Topology revisited: representing spatial relations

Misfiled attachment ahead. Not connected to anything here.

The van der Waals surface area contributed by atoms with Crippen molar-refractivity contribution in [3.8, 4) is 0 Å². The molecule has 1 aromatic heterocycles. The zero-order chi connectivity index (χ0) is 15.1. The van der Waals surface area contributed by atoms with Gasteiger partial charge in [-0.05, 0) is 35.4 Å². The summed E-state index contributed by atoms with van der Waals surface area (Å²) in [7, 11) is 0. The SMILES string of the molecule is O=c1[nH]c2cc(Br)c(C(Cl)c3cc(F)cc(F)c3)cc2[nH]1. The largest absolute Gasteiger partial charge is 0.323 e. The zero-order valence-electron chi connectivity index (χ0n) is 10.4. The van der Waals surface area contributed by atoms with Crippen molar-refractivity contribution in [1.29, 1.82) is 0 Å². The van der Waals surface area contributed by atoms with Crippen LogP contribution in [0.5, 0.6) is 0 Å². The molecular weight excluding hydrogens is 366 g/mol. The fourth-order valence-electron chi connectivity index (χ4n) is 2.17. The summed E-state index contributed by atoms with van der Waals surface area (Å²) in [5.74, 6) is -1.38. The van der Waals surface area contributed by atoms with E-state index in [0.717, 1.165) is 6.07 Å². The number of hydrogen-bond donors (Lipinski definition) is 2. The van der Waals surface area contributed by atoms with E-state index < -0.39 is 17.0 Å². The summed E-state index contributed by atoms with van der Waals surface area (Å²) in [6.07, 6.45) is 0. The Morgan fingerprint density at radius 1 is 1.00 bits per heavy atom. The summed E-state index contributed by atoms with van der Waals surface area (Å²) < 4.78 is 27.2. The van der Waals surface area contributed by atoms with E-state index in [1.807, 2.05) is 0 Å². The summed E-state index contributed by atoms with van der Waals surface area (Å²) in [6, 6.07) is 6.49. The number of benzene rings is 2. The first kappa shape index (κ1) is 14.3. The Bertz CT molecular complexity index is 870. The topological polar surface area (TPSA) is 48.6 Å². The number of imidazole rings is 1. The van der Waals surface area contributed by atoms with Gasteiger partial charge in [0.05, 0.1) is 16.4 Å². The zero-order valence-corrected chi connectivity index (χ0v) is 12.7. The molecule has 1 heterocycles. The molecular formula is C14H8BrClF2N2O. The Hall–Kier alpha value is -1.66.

Topology is a central, defining feature of geographical information systems (GIS). The advantages of topological data structures are that data storage for polygons is reduced because boundaries between adjacent polygons are not stored twice, explicit adjacency relations are maintained, and data entry and map production is improved by providing a rigorous, automated method to handle artifacts of digitizing. However, what explains the resurgence of non-topological data structures and why do contemporary desktop GIS packages support them? The historical development of geographical data structures is examined to provide a context for identifying the advantages and disadvantages of topological and non-topological data structures. Although explicit storage of adjacent features increases performance of adjacency analyses, it is not required to conduct these operations. Non-topological data structures can represent features that conform to planar graph theory (i.e. non-overlapping, space-filling polygons). A data structure that can represent proximal and directional spatial relations, in addition to topological relationships is described. This extension allows a broader set of functional relationships and connections between geographical features to be explicitly represented.